If you take drugs with aspirin, will you combine taking aspirin with other treatments?

In addition to walking, which there are special exercises for the feet?

Do you recommend surgery? What are their side effects, risks, is it possible to apply another method of treatment?

How to help your feet?

With insufficient amounts of blood reaching the legs, they become susceptible to trauma or infection, which can persist and develop into ulcers. Therefore, people with atherosclerosis of peripheral vessels should wash their feet every day, and immediately apply a moisturizing lotion or baby oil.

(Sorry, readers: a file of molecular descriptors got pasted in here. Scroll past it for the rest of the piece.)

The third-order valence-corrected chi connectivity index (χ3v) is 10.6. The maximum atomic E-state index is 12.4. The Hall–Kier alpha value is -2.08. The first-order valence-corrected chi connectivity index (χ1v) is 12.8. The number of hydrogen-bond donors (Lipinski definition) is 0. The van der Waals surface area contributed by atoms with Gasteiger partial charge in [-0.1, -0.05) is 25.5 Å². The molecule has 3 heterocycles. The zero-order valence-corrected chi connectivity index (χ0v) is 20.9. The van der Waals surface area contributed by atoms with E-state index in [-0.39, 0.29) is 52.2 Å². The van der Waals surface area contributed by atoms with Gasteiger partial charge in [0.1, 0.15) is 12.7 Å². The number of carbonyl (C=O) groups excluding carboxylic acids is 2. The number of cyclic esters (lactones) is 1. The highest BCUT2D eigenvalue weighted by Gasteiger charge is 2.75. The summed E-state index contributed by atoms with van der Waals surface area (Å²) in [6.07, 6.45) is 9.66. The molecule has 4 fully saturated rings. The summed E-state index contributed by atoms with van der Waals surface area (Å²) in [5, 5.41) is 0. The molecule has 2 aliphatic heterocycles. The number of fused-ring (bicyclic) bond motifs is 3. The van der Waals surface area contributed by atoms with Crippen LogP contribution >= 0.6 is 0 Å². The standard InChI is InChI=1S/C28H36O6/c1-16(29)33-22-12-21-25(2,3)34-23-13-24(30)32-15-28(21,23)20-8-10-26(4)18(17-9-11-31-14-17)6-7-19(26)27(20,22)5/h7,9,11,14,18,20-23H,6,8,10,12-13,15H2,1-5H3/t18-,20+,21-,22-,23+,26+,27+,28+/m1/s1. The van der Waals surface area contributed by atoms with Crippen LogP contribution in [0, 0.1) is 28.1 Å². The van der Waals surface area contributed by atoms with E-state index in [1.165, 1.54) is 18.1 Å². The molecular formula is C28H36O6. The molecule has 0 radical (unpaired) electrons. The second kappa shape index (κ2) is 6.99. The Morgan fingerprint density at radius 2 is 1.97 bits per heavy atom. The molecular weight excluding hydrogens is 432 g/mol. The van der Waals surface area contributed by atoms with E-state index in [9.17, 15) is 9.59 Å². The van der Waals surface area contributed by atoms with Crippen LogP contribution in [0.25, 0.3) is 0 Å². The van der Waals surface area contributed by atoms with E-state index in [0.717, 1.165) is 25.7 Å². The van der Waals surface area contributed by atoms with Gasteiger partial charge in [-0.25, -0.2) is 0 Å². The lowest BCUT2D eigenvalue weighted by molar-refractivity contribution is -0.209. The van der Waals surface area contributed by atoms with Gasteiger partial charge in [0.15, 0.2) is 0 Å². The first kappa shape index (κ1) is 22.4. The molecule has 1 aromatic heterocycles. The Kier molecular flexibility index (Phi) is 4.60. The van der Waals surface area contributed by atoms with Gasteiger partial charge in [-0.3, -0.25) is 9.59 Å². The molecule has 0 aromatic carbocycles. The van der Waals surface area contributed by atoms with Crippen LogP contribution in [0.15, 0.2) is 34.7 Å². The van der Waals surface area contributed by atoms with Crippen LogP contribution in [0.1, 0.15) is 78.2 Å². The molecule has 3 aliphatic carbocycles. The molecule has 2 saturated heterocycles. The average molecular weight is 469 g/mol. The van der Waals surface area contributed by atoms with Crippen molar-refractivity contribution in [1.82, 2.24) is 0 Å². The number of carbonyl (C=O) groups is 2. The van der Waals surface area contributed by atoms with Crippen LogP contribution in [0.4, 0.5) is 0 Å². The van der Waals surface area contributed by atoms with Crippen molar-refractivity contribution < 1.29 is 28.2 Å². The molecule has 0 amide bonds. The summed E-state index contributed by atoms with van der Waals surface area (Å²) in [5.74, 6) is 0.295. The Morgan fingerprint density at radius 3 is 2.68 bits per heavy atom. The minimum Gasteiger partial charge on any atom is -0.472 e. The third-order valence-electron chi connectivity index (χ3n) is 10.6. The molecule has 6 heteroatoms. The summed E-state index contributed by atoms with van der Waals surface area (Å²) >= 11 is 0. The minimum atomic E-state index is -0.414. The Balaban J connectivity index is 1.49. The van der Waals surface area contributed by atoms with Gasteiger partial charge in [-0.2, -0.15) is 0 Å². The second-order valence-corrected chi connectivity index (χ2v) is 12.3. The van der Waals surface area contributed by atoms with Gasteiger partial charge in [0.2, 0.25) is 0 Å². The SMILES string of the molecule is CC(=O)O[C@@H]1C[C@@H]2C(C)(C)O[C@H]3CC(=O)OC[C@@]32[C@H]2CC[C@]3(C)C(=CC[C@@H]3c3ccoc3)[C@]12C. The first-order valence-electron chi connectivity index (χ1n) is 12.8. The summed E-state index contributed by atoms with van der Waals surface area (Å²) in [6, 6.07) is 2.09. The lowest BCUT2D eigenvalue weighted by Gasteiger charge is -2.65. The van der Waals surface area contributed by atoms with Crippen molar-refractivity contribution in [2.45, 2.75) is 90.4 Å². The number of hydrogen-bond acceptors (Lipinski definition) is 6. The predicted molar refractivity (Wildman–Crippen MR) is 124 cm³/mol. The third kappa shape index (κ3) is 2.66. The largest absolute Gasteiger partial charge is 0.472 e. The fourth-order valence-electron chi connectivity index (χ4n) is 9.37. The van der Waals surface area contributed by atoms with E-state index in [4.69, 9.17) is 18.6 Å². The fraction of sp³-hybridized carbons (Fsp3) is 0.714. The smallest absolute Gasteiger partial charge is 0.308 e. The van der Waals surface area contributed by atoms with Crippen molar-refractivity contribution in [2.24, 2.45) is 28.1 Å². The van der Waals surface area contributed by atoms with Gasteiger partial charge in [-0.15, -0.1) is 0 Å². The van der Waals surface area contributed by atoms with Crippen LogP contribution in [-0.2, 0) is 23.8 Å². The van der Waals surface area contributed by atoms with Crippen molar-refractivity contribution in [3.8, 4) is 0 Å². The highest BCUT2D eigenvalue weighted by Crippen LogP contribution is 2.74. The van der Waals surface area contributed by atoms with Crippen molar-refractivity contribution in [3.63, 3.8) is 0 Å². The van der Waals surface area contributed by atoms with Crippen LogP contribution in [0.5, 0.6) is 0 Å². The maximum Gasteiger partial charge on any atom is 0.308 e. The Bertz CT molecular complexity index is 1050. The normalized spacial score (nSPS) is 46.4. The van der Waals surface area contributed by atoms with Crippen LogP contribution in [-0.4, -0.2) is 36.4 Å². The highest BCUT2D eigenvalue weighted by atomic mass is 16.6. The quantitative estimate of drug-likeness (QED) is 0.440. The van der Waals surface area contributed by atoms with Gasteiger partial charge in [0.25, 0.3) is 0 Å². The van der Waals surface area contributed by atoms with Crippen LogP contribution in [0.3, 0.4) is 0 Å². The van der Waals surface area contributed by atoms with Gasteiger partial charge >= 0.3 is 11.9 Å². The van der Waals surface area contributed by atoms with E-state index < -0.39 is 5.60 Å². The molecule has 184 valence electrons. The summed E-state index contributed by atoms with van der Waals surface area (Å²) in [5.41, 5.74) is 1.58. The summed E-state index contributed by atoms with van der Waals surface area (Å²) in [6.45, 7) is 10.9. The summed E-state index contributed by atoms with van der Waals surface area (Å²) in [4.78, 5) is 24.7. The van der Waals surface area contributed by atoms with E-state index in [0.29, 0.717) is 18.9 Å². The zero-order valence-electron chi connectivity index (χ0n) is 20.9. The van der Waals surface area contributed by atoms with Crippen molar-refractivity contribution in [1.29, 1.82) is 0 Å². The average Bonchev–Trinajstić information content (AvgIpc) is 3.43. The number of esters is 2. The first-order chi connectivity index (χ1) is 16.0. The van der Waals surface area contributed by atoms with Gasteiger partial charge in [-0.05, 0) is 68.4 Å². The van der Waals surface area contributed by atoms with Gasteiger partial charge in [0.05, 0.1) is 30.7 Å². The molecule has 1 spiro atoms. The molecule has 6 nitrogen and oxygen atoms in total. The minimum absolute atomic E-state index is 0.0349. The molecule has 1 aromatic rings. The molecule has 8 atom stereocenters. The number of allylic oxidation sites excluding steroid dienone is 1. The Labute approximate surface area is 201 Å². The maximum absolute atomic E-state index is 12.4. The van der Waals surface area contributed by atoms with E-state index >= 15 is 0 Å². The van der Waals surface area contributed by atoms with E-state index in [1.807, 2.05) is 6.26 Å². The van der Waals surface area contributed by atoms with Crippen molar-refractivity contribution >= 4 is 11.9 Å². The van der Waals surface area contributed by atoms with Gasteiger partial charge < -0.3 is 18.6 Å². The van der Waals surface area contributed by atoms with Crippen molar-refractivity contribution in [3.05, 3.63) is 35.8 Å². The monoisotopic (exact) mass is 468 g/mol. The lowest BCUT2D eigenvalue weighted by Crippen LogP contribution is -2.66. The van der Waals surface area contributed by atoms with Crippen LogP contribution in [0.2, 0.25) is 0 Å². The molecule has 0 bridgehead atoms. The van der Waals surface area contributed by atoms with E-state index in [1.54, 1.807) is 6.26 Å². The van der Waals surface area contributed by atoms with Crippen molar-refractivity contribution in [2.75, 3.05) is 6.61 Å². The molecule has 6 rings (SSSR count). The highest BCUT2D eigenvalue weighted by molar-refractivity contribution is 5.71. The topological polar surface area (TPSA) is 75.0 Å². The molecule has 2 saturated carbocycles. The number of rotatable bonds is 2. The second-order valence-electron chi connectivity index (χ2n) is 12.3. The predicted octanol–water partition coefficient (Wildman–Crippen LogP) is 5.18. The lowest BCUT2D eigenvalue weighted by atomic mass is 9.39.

A very good method of prevention is to lay cushions of cotton or sheep's wool between toes if the fingers are badly bent. And from above put on the shoes in which you will walk. You should also wear comfortable, breathable shoes or shoes that protect your feet, avoid shoes made from leatherette or other synthetic materials.

Keep your feet warm in the cold season is also important. Woolen socks, like combinations of wool and cotton. Also good that the legs were healthy.

Patients with peripheral vascular disease should not wear garters, stockings, socks made from resilient materials, because they can interfere with blood flow.